I saw a note from someone that had a database set up in a High Availability (HA) configuration for production. This person had received an 823 error on the primary server, but a failover hadn’t occurred. This wasn’t a critical error, but one that noted some anomalies in a few pages, which potentially could be fixed by the automatic page repair in SQL Server.

In this case, the individual would have liked to have had the system fail over, just in case there were a chance this would impact production. To make this happen, an alert on the error would be needed, which then forced a failover. This wasn’t part of the native SQL Server configuration, and this individual was concerned. However, there are certainly cases where a failover might not be warranted when there is some sort of reaction such as Automatic Page Repair.

If you are running an HA system, I assume you want control over when and why a failover occurs. If know there is a delay for client connections after a failover, or potentially less resources on the secondary node, or some other impact when you move to a secondary note, perhaps you want to be more careful and when a failover occurs. Wouldn’t you want configurable rules, even those that might require manual setup from a DBA? What about if you have a system that isn’t really designed to handle the full, normal workload; it’s just for emergencies. Do you want to fail to a secondary node if the primary node could still be used?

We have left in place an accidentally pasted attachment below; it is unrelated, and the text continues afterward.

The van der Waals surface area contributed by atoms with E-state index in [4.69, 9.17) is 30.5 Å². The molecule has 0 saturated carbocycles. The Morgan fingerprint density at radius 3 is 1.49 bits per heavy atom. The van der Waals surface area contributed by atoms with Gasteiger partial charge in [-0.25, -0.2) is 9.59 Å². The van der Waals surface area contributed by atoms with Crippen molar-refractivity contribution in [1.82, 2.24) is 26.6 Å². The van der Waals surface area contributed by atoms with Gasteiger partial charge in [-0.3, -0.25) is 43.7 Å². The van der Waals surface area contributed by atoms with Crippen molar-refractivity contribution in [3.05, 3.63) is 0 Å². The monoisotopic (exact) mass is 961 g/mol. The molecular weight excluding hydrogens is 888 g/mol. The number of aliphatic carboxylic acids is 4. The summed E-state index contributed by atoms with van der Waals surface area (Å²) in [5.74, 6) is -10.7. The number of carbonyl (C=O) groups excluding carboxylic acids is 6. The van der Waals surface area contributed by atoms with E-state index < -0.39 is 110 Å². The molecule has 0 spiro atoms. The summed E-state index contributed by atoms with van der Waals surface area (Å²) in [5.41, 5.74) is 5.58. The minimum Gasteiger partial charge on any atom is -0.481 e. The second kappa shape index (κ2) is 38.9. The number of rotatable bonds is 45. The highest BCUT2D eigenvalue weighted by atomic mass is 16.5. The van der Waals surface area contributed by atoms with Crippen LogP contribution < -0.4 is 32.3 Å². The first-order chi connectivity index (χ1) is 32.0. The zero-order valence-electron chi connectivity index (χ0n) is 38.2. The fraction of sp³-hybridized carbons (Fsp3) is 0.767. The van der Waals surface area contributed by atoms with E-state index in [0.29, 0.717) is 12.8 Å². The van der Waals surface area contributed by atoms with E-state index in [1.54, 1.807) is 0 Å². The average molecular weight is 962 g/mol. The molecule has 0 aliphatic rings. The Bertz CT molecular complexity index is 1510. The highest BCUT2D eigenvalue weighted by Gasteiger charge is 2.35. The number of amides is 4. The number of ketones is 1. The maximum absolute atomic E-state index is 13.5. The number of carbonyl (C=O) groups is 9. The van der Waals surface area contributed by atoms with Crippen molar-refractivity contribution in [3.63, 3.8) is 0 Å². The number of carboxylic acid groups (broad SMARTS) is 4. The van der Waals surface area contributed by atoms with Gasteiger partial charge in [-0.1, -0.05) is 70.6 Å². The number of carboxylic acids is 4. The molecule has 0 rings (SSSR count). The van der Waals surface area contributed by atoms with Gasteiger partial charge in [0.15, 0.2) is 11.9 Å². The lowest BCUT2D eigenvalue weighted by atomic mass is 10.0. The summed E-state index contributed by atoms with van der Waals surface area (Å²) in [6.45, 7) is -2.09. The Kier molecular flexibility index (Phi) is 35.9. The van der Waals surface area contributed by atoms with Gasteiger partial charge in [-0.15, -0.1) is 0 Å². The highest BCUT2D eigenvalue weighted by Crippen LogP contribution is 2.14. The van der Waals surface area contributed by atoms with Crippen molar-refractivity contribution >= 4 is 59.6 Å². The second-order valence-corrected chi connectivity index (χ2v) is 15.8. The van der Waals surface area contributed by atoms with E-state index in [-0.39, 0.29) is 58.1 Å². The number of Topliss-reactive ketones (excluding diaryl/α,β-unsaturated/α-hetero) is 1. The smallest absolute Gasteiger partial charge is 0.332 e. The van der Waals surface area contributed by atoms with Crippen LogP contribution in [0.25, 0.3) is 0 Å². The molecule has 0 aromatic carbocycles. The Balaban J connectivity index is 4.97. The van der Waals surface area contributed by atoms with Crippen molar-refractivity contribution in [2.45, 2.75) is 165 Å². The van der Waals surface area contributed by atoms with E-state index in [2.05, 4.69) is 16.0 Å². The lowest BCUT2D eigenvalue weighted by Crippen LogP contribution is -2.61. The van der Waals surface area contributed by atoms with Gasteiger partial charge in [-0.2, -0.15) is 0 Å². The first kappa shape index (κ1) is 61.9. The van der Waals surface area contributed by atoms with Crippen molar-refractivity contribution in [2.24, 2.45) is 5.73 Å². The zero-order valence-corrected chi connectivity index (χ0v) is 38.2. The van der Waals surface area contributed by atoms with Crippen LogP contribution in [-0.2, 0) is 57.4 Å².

There is a whole spectrum of situations where we might want or not want automated failover for our systems. In fact, if you have something like Mirroring or Log Shipping, it can be a complex process to fail back. In those cases, you really want to be sure something has broken enough that a failover is warranted. I’m sure there are plenty of cases where you might not even want to script a failover because you’d rather take a short outage than fail to a secondary machine only to need a fail back in a short period of time.

Most of us worry a failover won’t happen when the primary system goes down. That’s the main concern we have, and certainly we want to test and be sure this works as we expect in an emergency. I’d also suggest that it might be worth taking a few minutes to think about what happens if your system fails over when you don’t want it? Those can be more problematic, especially if they occur too often and users are dealing with an unreliable system that seems to disappear or pause as it moves from node to node on a regular basis. That might be worse for your reputation than a system that doesn’t fail over in an emergency.

Steve Jones

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